The Rev. Dr. George R. Ames Jr., chief judge of the Dorchester County Orphans Court, center, was recognized with a Lifetime Achievement award at the Caucus of African American Leaders awards banquet. (Courtesy Photo)

By Stephen Janis and Taya Graham,
Special to the AFRO

On Maryland’s Eastern Shore, the landscape is replete with reminders of the peninsula’s racist past.

The Harriet Tubman center sits astride the pathways she navigated to guide slaves to freedom. Signs point to the birthplace of Frederick Douglass, whose seminal book “Narrative of the Life of Frederick Douglass, an American Slave” recounted the harrowing tale of his early life on a local plantation.

But, on Oct. 14 at the Caucus of African American Leaders Eastern Shore award banquet in Salisbury the theme of the night was not the past, but the present. It was a moment when many of the attendees andhonorees conveyed a message of hope that progress was not only possible, but palpable.

“What I see tonight is hope,” said the Rev. James Jones, convener of the Caucus and organizer of the event. “What I see are people working to make lives better for all of us, day in and day out. What I see ischange.”

Among the attendees were tangible signs of that progress Jones noted.

Foremost was the first Black mayor of Pocomoke, Todd Nock, who was elected to the city’s top job earlier this year.

In opening remarks Nock told the assemblage of roughly 200 guests that he was not the only pioneering officeholder in an area where Black elected officials used to be rare. He pointed to Chrisfield’s Mayor Darlene Taylor and Hurlock’s Rev. Charles T. Cephas Sr. as examples of change, noting they all took office recently.

“We now have three Black mayors on the Eastern Shore; two years ago we didn’t have any,” said Nock, whose rapid rise from activist to mayor was the subject of the documentary “The Friendliest Town.”

Keynote speaker State Del. J. Sandy Bartlett also celebrated the election of Maryland’s first Black governor, Wes Mooore, who took office in 2023.

She noted that along with the governor, the Speaker of the House of Delegates Adrian Jones was another sign of what she called “good news.”

“I challenge you to share good news every day. I challenge you to bring solutions,” she said. “At the very least listen to solutions brought to you.”

The Caucus of African American Leaders Eastern Shore held its second awards banquet on Oct. 14 in Salisbury, Md., where they honored trailblazers and community leaders making a difference for African Americans on the Eastern Shore. (Photo courtesy of Facebook)

Along with a recognition of progress in the increasing number of Black officer holders, the evening highlighted local residents who had worked for or contributed to the increase in equity at the ballot box.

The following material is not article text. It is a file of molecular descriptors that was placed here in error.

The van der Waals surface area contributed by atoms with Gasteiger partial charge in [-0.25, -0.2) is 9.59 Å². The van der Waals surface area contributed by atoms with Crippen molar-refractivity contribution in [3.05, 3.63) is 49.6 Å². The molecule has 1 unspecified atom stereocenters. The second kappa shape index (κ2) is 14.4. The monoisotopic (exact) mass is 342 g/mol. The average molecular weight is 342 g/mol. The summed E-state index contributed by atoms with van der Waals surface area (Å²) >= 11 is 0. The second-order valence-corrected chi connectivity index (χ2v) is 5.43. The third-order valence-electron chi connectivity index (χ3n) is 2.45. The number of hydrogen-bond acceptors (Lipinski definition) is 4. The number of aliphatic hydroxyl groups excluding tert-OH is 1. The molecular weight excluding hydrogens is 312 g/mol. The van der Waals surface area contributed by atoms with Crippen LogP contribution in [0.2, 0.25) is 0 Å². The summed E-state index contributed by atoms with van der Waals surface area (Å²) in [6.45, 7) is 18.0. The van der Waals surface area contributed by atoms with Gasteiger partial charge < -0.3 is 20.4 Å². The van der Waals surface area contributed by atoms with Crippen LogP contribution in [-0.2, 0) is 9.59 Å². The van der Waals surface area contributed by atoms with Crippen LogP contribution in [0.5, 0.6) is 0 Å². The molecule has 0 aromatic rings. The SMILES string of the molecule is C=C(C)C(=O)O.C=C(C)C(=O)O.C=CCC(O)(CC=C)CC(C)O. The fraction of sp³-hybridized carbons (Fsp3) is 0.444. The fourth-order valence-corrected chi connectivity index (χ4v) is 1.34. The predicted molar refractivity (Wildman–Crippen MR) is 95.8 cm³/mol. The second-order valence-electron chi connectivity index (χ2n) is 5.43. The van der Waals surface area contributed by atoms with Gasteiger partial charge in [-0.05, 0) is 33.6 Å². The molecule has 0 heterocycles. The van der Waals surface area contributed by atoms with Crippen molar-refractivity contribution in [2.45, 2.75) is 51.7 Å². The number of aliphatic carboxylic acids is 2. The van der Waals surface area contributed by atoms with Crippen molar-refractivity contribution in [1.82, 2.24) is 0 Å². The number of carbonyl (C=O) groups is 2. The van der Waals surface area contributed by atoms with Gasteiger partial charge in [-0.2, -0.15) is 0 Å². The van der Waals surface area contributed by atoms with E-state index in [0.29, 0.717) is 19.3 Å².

One of those honorees was a woman who was never elected to public office but led the way for change by running.

Roberta Butler ran for an at-large council seat in Federalsburg multiple times, unsuccessfully. However, her efforts called attention to a voting process that had systematically excluded African Americans from winning office. The city made all council candidates run citywide. That process meant a town which is nearly half African-American had never elected a Black councilperson.

Earlier this year, a landmark lawsuit filed by the ACLU on behalf of Butler and other Black residents led to a judge ruling that Federalsburg was in violation of the Voting Rights Act. The judge ordered the city to create single-member council districts instead of the at-large districts, and two Black council members were elected earlier this year.

Butler received the “Unsung Hero” award at the banquet for her effort, along with a standing ovation.

“None of this would have happened without her courage,” Jones said.

Other honorees included: Worcester County NAACP President Edward S. Lee, Talbot County Schools Superintendent Sharon Pepukayi and Dorchester County Orphans Court’s chief judge, the Rev. Dr. George R. Ames, who received a lifetime achievement award and said the ceremony was a recognition of the ongoing fight for justice.

“We are fighting to keep that history going and moving forward,” Ames said.

Despite the optimistic tone of the evening, convener of the state Caucus of African Americans Leaders Carl Snowden said the success of the present needed to be the foundation for the future as new challenges emerged. Among them, he said, was an upcoming presidential election that could irreparablyalter the path of civil rights for decades to come.

“We are on the eve of the most consequential election of our lifetime. We have to catalyze African-American voters like their lives depended on it,” he said. “Because it does.”

Awards:

Rev. Charles Bagley – Unsung Hero Award

Roberta Butler – Unsung Hero Award

Eugenie “Shanie” Shields – Unsung Hero Award

James Yamakawa – Unsung Hero Award

John Queen – Unsung Hero Award

Del. Sheree Sample-Hughes (D) – Trailblazer Award

Clayton Washington – Lifetime Achievement Award

Dr. Sharon Pepukayi – Trailblazer Award

Rev. Dr. George R. Ames Jr. – Lifetime Achievement Award

Betty Johnson – Lifetime Achievement Award

Authors note: The reporters produced the documentary “The Friendliest Town”